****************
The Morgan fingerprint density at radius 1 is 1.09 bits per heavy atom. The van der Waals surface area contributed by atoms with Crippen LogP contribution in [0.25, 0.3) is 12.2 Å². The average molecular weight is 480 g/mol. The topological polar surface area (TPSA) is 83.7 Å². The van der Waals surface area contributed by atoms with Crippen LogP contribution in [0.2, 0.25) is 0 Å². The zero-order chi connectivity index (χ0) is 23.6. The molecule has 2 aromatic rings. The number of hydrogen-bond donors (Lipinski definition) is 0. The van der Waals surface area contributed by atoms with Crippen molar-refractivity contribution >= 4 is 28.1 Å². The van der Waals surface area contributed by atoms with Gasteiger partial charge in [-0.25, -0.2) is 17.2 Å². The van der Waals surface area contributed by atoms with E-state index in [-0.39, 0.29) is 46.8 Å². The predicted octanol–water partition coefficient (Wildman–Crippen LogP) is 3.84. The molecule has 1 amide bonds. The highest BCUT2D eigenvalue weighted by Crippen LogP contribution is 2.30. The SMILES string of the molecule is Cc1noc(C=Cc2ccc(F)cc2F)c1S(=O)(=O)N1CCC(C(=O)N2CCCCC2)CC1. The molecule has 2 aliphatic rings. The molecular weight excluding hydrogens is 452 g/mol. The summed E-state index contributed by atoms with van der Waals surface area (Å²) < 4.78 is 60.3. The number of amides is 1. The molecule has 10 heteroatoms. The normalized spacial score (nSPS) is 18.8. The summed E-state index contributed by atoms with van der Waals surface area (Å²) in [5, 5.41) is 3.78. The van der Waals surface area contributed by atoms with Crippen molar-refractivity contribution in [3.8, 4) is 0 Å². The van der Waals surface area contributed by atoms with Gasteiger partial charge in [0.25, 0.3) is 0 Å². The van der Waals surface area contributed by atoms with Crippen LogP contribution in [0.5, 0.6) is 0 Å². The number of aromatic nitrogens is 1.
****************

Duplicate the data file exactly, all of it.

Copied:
The Morgan fingerprint density at radius 1 is 1.09 bits per heavy atom. The van der Waals surface area contributed by atoms with Crippen LogP contribution in [0.25, 0.3) is 12.2 Å². The average molecular weight is 480 g/mol. The topological polar surface area (TPSA) is 83.7 Å². The van der Waals surface area contributed by atoms with Crippen LogP contribution in [0.2, 0.25) is 0 Å². The zero-order chi connectivity index (χ0) is 23.6. The molecule has 2 aromatic rings. The number of hydrogen-bond donors (Lipinski definition) is 0. The van der Waals surface area contributed by atoms with Crippen molar-refractivity contribution >= 4 is 28.1 Å². The van der Waals surface area contributed by atoms with Gasteiger partial charge in [-0.25, -0.2) is 17.2 Å². The van der Waals surface area contributed by atoms with E-state index in [-0.39, 0.29) is 46.8 Å². The predicted octanol–water partition coefficient (Wildman–Crippen LogP) is 3.84. The molecule has 1 amide bonds. The highest BCUT2D eigenvalue weighted by Crippen LogP contribution is 2.30. The SMILES string of the molecule is Cc1noc(C=Cc2ccc(F)cc2F)c1S(=O)(=O)N1CCC(C(=O)N2CCCCC2)CC1. The molecule has 2 aliphatic rings. The molecular weight excluding hydrogens is 452 g/mol. The summed E-state index contributed by atoms with van der Waals surface area (Å²) < 4.78 is 60.3. The number of amides is 1. The molecule has 10 heteroatoms. The normalized spacial score (nSPS) is 18.8. The summed E-state index contributed by atoms with van der Waals surface area (Å²) in [5, 5.41) is 3.78. The van der Waals surface area contributed by atoms with Crippen molar-refractivity contribution in [3.8, 4) is 0 Å². The van der Waals surface area contributed by atoms with Gasteiger partial charge in [0.25, 0.3) is 0 Å². The van der Waals surface area contributed by atoms with Crippen LogP contribution in [0.5, 0.6) is 0 Å². The number of aromatic nitrogens is 1.